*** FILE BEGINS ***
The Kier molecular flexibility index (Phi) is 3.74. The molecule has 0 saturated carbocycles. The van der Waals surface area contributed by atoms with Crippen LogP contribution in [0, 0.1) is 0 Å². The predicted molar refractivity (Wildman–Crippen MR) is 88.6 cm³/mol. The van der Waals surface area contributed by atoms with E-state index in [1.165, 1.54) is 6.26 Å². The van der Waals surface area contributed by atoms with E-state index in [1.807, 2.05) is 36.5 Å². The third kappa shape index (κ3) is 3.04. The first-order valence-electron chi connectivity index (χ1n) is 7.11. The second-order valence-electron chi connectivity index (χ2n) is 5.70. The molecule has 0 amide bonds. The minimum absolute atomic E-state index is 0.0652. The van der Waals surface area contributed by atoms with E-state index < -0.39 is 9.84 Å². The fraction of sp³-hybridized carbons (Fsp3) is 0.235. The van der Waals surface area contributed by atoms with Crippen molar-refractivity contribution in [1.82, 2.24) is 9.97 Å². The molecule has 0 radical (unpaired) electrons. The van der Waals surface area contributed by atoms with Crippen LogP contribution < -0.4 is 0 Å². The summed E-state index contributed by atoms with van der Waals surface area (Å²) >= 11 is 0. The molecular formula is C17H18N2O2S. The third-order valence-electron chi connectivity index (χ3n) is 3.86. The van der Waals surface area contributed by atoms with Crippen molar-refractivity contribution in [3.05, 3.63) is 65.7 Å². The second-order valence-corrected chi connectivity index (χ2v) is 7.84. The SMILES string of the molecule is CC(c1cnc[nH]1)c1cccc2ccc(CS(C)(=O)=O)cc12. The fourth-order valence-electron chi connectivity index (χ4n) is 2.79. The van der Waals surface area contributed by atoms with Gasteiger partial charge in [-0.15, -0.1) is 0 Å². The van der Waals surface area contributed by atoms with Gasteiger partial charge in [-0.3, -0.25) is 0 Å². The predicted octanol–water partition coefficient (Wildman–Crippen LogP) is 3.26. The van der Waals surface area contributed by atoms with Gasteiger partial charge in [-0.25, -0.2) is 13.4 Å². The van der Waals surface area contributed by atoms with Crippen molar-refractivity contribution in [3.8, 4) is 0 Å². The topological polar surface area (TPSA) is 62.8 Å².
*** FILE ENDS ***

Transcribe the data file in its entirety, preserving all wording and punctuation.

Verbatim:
The Kier molecular flexibility index (Phi) is 3.74. The molecule has 0 saturated carbocycles. The van der Waals surface area contributed by atoms with Crippen LogP contribution in [0, 0.1) is 0 Å². The predicted molar refractivity (Wildman–Crippen MR) is 88.6 cm³/mol. The van der Waals surface area contributed by atoms with E-state index in [1.165, 1.54) is 6.26 Å². The van der Waals surface area contributed by atoms with E-state index in [1.807, 2.05) is 36.5 Å². The third kappa shape index (κ3) is 3.04. The first-order valence-electron chi connectivity index (χ1n) is 7.11. The second-order valence-electron chi connectivity index (χ2n) is 5.70. The molecule has 0 amide bonds. The minimum absolute atomic E-state index is 0.0652. The van der Waals surface area contributed by atoms with E-state index < -0.39 is 9.84 Å². The fraction of sp³-hybridized carbons (Fsp3) is 0.235. The van der Waals surface area contributed by atoms with Crippen molar-refractivity contribution in [1.82, 2.24) is 9.97 Å². The molecule has 0 radical (unpaired) electrons. The van der Waals surface area contributed by atoms with Crippen LogP contribution < -0.4 is 0 Å². The summed E-state index contributed by atoms with van der Waals surface area (Å²) >= 11 is 0. The molecular formula is C17H18N2O2S. The third-order valence-electron chi connectivity index (χ3n) is 3.86. The van der Waals surface area contributed by atoms with Crippen molar-refractivity contribution in [3.05, 3.63) is 65.7 Å². The second-order valence-corrected chi connectivity index (χ2v) is 7.84. The SMILES string of the molecule is CC(c1cnc[nH]1)c1cccc2ccc(CS(C)(=O)=O)cc12. The fourth-order valence-electron chi connectivity index (χ4n) is 2.79. The van der Waals surface area contributed by atoms with Gasteiger partial charge in [-0.15, -0.1) is 0 Å². The van der Waals surface area contributed by atoms with Gasteiger partial charge in [-0.3, -0.25) is 0 Å². The predicted octanol–water partition coefficient (Wildman–Crippen LogP) is 3.26. The van der Waals surface area contributed by atoms with Gasteiger partial charge in [-0.25, -0.2) is 13.4 Å². The van der Waals surface area contributed by atoms with Crippen molar-refractivity contribution in [3.8, 4) is 0 Å². The topological polar surface area (TPSA) is 62.8 Å².